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Guglielma Pallavicini (rarely Wilhelmina; died 1358), the Lady of Thermopylae, was the last Pallavicino heir to rule in Bodonitsa. She was but an infant when she succeeded her father Albert in 1311. She shared the margraviate with her mother Maria dalle Carceri and later with her stepfather Andrea Cornaro and her own husband Bartolomeo Zaccaria.
The succession of all Latin fiefs in Greece was regulated at the time of Albert's death by the Book of the Customs of the Empire of Romania. By custom, the inheritance was split between the widow and daughter. Maria soon remarried to Andrea in order to protect the margraviate from Catalan incursions.
In 1327, Guglielma married the Genoese Zaccaria, who had been captured while repelling, alongside Andrea Cornaro, an invasion of Alfonso Fadrique of Athens. In 1334, Bartolomeo died and Guglielma married Niccolò Zorzi, a Venetian. This marriage was especially important after the death of Cornaro, for it allowed her to remain in residence on Negroponte and to reconcile her claims to the castle of Larmena with La Serenissima's. In fact, Guglielma had contacted the Republic beseeching one of their own as a husband. Zorzi arrived in Bodonitsa in 1335.
Guglielma and Niccolò continued the annual tribute of four destriers made to the Athenian Catalans. Peace did not attend their house, however. Venice continued the dispute over Larmena and even sought the arbitration of the bailiff of Catherine II, Princess of Achaea, the legal suzerain of Euboea and Bodonitsa. The bailiff decided for Venice. This strained the marriage, with Guglielma accusing her husband of "cowardice and bias [towards Venice]." Guglielma further believed that he ignored the interests of her child by Bartolomeo, Marulla, in favour of his own offspring. Guglielma had saved a large amount of money for her daughter, but deposited in a Venetian bank. The marchioness was finally whipped into a fury by the execution of her relative Manfredo, ordered by her husband. While the execution had been legal, Guglielma stirred the people against Zorzi, who was forced to flee to Negroponte.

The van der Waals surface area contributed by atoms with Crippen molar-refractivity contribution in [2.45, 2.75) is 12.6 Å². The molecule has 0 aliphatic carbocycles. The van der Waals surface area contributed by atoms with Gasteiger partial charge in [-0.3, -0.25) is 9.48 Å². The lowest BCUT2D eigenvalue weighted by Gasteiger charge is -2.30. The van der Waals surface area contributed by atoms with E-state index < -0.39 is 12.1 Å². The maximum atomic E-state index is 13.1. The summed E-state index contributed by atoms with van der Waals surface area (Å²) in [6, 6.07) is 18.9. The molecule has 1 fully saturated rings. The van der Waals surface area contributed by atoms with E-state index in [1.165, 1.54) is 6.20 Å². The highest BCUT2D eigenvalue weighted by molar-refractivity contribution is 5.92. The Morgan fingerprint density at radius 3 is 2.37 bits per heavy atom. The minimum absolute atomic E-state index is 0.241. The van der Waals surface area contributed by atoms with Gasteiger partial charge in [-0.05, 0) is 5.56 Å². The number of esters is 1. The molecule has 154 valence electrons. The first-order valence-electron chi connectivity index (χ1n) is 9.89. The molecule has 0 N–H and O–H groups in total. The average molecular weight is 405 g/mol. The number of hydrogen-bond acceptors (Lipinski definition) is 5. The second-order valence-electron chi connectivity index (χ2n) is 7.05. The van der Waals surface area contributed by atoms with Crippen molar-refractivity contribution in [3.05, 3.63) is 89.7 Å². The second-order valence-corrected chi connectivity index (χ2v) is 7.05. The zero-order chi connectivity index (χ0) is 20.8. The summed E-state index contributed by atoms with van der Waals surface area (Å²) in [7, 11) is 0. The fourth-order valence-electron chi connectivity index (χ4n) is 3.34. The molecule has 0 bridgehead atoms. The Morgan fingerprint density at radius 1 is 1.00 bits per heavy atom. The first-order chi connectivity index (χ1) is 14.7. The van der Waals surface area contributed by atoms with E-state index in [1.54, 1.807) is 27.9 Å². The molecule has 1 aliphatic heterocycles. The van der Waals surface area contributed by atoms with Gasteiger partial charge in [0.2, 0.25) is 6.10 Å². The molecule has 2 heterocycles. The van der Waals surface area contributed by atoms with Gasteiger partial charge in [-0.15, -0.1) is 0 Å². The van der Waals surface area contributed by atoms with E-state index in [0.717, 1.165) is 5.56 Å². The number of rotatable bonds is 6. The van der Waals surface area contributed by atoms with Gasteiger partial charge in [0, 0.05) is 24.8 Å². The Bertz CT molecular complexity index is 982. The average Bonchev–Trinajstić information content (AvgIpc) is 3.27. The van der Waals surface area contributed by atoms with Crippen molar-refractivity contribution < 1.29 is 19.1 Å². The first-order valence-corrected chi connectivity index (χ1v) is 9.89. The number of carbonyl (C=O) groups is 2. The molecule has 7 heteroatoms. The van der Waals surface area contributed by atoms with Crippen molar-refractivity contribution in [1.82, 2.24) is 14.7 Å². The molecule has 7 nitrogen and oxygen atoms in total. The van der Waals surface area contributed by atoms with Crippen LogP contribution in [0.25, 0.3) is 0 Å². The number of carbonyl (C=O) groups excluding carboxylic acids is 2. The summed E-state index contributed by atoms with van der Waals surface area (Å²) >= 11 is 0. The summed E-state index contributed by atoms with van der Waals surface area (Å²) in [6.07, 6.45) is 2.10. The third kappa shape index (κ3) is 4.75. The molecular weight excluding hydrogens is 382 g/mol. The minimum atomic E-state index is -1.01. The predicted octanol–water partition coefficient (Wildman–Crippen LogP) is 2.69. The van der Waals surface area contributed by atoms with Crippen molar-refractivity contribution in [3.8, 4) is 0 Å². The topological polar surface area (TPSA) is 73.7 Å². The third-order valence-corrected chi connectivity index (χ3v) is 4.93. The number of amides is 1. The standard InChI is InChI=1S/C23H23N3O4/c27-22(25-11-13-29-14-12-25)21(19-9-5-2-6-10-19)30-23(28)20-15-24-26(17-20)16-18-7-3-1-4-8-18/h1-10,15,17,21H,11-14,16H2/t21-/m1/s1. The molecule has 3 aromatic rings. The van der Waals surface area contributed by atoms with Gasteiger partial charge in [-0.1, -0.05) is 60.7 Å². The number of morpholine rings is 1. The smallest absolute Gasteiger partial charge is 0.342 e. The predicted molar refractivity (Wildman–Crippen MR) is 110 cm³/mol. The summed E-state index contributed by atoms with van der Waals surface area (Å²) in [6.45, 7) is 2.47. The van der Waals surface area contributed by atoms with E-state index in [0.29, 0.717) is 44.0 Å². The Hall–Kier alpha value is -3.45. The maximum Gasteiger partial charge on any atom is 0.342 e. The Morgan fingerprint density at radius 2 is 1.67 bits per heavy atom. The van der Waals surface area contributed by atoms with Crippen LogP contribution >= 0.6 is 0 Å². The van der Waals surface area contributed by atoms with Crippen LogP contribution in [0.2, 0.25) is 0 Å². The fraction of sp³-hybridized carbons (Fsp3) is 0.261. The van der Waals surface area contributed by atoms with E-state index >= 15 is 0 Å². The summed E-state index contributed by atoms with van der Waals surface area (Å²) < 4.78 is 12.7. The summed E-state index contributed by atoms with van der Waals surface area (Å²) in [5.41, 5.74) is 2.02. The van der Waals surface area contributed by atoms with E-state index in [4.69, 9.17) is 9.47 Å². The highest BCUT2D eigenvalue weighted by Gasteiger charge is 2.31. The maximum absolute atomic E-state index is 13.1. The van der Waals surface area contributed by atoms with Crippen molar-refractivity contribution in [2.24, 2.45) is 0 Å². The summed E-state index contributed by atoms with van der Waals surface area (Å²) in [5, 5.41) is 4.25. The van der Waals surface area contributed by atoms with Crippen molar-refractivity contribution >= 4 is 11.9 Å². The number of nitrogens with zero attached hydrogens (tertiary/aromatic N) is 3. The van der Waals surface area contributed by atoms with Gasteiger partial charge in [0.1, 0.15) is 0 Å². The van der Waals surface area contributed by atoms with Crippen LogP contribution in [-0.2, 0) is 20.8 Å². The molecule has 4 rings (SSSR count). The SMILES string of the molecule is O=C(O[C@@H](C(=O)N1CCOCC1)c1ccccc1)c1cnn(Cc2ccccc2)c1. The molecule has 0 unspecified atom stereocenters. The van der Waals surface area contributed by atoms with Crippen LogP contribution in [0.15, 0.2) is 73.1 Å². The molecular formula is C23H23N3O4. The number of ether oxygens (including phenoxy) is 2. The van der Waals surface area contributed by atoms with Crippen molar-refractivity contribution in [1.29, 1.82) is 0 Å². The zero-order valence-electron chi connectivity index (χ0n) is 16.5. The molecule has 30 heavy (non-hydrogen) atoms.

The ensuing battle between husband and wife was anything but pretty. He went to Venice and appealed to the Senate, which demanded the return of him to his position or the relinquishing of his property, which she held. She refused and the bailiff of Negroponte was order to sever all communication between Bodonitsa and the island. The Catalans, who had initially been asked to stay out of the fray, were now pressed by Venice to intervene for peaceful settlement, along with Joan I of Naples, head of the Angevins, and Humbert II, Dauphin of Vienne, then a papal naval commander. This failing, Marulla's money was confiscated and Niccolò compensated from the funds. Guglielma still refused to readmit her husband to her court. Despite the pleadings of Pope Clement VI, she preferred to heed the advice of her own nationalist bishop Nitardus of Thermopylae.
In 1354, Niccolò finally died and Guglielma immediately installed their eldest son, Francis, as co-ruler. With him ruling beside her, she was on good terms again with Venice and was included in the treaty subsequently signed with the Catalans. She died in 1358 and was succeeded by Francis. She left two other sons who later ruled Bodonitsa: Giacomo and Niccolò III.
- Miller, 240.
- Setton, Kenneth M. Catalan Domination of Athens 1311–1380. Revised edition. Variorum: London, 1975.
- Miller, W. "The Marquisate of Boudonitza (1204-1414)." Journal of Hellenic Studies, Vol. 28, 1908, pp 234–249.
- Cawley, Charles, Latin Lordships of Greece: Boudonitza., Foundation for Medieval Genealogy, retrieved August 2012,[better source needed]